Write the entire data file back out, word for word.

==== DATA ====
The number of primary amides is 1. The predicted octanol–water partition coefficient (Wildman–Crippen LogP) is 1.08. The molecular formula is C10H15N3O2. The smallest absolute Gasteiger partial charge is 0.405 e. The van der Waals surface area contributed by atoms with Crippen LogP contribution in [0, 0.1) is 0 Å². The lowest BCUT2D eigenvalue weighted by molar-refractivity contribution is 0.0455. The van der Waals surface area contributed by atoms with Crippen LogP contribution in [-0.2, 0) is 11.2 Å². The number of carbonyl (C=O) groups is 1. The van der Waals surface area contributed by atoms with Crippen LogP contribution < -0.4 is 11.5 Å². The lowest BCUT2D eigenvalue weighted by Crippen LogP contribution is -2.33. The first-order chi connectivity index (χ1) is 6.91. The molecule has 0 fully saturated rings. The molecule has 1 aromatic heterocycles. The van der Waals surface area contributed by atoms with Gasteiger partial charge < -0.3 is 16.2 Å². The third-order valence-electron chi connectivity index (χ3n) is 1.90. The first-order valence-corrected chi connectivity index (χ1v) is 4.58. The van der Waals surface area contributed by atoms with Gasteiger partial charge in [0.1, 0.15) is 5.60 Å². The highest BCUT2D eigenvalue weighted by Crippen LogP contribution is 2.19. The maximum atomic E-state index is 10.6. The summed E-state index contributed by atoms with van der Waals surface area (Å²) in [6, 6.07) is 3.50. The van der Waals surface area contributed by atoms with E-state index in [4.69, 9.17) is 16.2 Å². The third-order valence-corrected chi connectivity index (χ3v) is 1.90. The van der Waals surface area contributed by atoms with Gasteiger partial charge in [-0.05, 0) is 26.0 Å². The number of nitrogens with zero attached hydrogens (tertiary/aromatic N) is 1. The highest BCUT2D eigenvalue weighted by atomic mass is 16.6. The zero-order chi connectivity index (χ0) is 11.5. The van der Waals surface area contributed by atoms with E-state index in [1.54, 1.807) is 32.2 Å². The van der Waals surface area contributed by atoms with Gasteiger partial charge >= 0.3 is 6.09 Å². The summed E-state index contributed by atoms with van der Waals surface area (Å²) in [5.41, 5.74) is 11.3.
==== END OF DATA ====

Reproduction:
The number of primary amides is 1. The predicted octanol–water partition coefficient (Wildman–Crippen LogP) is 1.08. The molecular formula is C10H15N3O2. The smallest absolute Gasteiger partial charge is 0.405 e. The van der Waals surface area contributed by atoms with Crippen LogP contribution in [0, 0.1) is 0 Å². The lowest BCUT2D eigenvalue weighted by molar-refractivity contribution is 0.0455. The van der Waals surface area contributed by atoms with Crippen LogP contribution in [-0.2, 0) is 11.2 Å². The number of carbonyl (C=O) groups is 1. The van der Waals surface area contributed by atoms with Crippen LogP contribution < -0.4 is 11.5 Å². The lowest BCUT2D eigenvalue weighted by Crippen LogP contribution is -2.33. The first-order chi connectivity index (χ1) is 6.91. The molecule has 0 fully saturated rings. The molecule has 1 aromatic heterocycles. The van der Waals surface area contributed by atoms with Gasteiger partial charge < -0.3 is 16.2 Å². The third-order valence-electron chi connectivity index (χ3n) is 1.90. The first-order valence-corrected chi connectivity index (χ1v) is 4.58. The van der Waals surface area contributed by atoms with Gasteiger partial charge in [0.1, 0.15) is 5.60 Å². The highest BCUT2D eigenvalue weighted by Crippen LogP contribution is 2.19. The maximum atomic E-state index is 10.6. The summed E-state index contributed by atoms with van der Waals surface area (Å²) in [6, 6.07) is 3.50. The van der Waals surface area contributed by atoms with E-state index in [4.69, 9.17) is 16.2 Å². The third-order valence-corrected chi connectivity index (χ3v) is 1.90. The van der Waals surface area contributed by atoms with Gasteiger partial charge in [-0.05, 0) is 26.0 Å². The number of nitrogens with zero attached hydrogens (tertiary/aromatic N) is 1. The highest BCUT2D eigenvalue weighted by atomic mass is 16.6. The zero-order chi connectivity index (χ0) is 11.5. The van der Waals surface area contributed by atoms with E-state index in [1.54, 1.807) is 32.2 Å². The van der Waals surface area contributed by atoms with Gasteiger partial charge >= 0.3 is 6.09 Å². The summed E-state index contributed by atoms with van der Waals surface area (Å²) in [5.41, 5.74) is 11.3.